Child stars have a tendency to star to lose it as they blossom into adults. Whether they get mixed up in drugs (Lindsay), rebel against their parents (Miley) or just go insane (Amanda), it sometimes seems they all face the same fate. However, there are the lucky few that manage to escape this unfortunate destiny. Selena Gomez has found a way to seemingly maintain total control of her life as a normal person while continuing to climb the Hollywood ladder of fame. This former Disney child actress (who happened to turn 21 earlier this week) is proving that it is possible for child stars to make a smooth transition into adulthood with her new album Stars Dance.
Her first release as a solo artist after three previous albums released with her band The Scene, Stars Dance shows Selena moving toward a much more mature place, both musically and personally. The album is chock full of dance-ready beats and catchy hooks, and the overall sound might even be described as refined compared to her earlier releases. But like her previous music, the lyrics and musical complexity are still rather shallow. Selena makes up for this lack of depth by oozing a greater sex appeal accompanied by an air of finally knowing what she’s doing.
Lyrically, this album is more overtly sensual than any of her music has been in the past, which I’m sure has much to do with her highly public relationship with Justin Bieber. Its sound is not at all what you might expect from a former Disney star; she’s embracing a much edgier genre than the standardbubblegum pop, opting instead for an up-tempo, dance aesthetic. This isn’t to say that there’s no trace of her roots here, since as Selena herself states that Britney Spears was a huge influence on the album. This inspiration is easily seen in standouts “Write Your Name” and “B.E.A.T.,” which might as well be straight out of the late ’90s.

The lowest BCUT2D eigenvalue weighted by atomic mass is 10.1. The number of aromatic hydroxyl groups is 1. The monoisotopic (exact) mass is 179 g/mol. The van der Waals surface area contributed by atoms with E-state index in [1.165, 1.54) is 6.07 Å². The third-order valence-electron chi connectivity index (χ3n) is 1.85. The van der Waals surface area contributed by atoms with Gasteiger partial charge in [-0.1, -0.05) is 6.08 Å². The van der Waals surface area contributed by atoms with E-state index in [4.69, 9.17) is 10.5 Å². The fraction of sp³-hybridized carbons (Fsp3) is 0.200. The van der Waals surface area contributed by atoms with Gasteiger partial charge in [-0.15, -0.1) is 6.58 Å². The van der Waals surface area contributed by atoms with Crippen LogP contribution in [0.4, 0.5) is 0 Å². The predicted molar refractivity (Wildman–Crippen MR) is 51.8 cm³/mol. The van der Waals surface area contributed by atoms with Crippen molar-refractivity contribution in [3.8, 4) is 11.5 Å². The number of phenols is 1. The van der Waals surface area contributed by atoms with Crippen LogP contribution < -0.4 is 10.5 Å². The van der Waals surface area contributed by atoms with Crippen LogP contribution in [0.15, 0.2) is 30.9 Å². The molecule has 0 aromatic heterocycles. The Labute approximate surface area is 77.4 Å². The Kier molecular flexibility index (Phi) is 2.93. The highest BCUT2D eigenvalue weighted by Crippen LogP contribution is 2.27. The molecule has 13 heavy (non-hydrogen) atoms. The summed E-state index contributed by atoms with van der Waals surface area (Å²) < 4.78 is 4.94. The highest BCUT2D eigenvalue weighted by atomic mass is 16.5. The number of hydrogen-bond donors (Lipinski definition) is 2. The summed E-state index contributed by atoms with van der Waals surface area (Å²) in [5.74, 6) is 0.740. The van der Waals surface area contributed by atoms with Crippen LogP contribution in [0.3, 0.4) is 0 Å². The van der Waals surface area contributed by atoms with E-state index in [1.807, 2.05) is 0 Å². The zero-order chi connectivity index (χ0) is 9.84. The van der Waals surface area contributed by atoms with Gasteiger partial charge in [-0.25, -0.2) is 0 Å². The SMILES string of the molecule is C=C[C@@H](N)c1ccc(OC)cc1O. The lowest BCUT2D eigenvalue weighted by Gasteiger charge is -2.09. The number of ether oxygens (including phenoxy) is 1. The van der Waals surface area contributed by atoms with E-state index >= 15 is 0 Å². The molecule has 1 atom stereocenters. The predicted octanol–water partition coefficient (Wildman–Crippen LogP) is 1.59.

Just like her previous release, When the Sun Goes Down, almost every song on the record is great. Even the songs that are objectively bad are still fun and carry a certain charm that only Selena can pull off effectively. The album opener “Birthday” might be the worst song I’ve ever heard, but it’s still hard to escape its fun stupidity. “Come and Get It,” the album’s first single, shows Selena’s experimentation with Bollywood music, while “Undercover,” among other songs, shows the influence of EDM. Other standouts include the second single “Slow Down,” and “Like a Champion,” a reggae-inspired pop song with unexpected groove that echoes Rihanna.
This album shows Selena forming her own, unique sound within the pop-dance subgenre, setting herself apart from the hoards of other teenybopper pop stars. Even if you don’t think you like the genre of pop music that is currently flooding the airwaves, Stars Dance is worth a listen. It sets itself apart through its more elegant sound and sophisticated style. While it may not contain any songs as radio-friendly as “Naturally” or heartfelt as “Who Says,” Selena’s evolving sound is something that many critics are taking an interest in. Band or not, she’s got what it takes to be a big hit, and this album is just the beginning.